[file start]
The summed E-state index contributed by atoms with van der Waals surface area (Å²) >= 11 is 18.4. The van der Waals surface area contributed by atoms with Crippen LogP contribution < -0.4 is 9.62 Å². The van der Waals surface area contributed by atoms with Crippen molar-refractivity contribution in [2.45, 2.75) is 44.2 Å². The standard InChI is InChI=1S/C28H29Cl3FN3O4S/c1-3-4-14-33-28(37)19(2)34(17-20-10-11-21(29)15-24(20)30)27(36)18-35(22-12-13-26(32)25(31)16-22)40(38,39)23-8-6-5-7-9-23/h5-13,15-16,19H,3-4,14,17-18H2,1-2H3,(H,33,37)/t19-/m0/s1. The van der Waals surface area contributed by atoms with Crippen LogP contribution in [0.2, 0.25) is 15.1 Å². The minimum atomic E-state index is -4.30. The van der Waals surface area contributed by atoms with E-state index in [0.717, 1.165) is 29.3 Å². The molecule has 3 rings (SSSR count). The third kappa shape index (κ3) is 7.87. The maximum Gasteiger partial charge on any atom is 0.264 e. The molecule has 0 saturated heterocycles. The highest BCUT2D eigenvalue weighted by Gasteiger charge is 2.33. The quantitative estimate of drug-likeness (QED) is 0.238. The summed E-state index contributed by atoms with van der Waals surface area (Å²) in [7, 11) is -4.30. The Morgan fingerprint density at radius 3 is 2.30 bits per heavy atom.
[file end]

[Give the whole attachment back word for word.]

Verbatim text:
The summed E-state index contributed by atoms with van der Waals surface area (Å²) >= 11 is 18.4. The van der Waals surface area contributed by atoms with Crippen LogP contribution < -0.4 is 9.62 Å². The van der Waals surface area contributed by atoms with Crippen molar-refractivity contribution in [2.45, 2.75) is 44.2 Å². The standard InChI is InChI=1S/C28H29Cl3FN3O4S/c1-3-4-14-33-28(37)19(2)34(17-20-10-11-21(29)15-24(20)30)27(36)18-35(22-12-13-26(32)25(31)16-22)40(38,39)23-8-6-5-7-9-23/h5-13,15-16,19H,3-4,14,17-18H2,1-2H3,(H,33,37)/t19-/m0/s1. The van der Waals surface area contributed by atoms with Crippen LogP contribution in [0.2, 0.25) is 15.1 Å². The minimum atomic E-state index is -4.30. The van der Waals surface area contributed by atoms with E-state index in [0.717, 1.165) is 29.3 Å². The molecule has 3 rings (SSSR count). The third kappa shape index (κ3) is 7.87. The maximum Gasteiger partial charge on any atom is 0.264 e. The molecule has 0 saturated heterocycles. The highest BCUT2D eigenvalue weighted by Gasteiger charge is 2.33. The quantitative estimate of drug-likeness (QED) is 0.238. The summed E-state index contributed by atoms with van der Waals surface area (Å²) in [7, 11) is -4.30. The Morgan fingerprint density at radius 3 is 2.30 bits per heavy atom.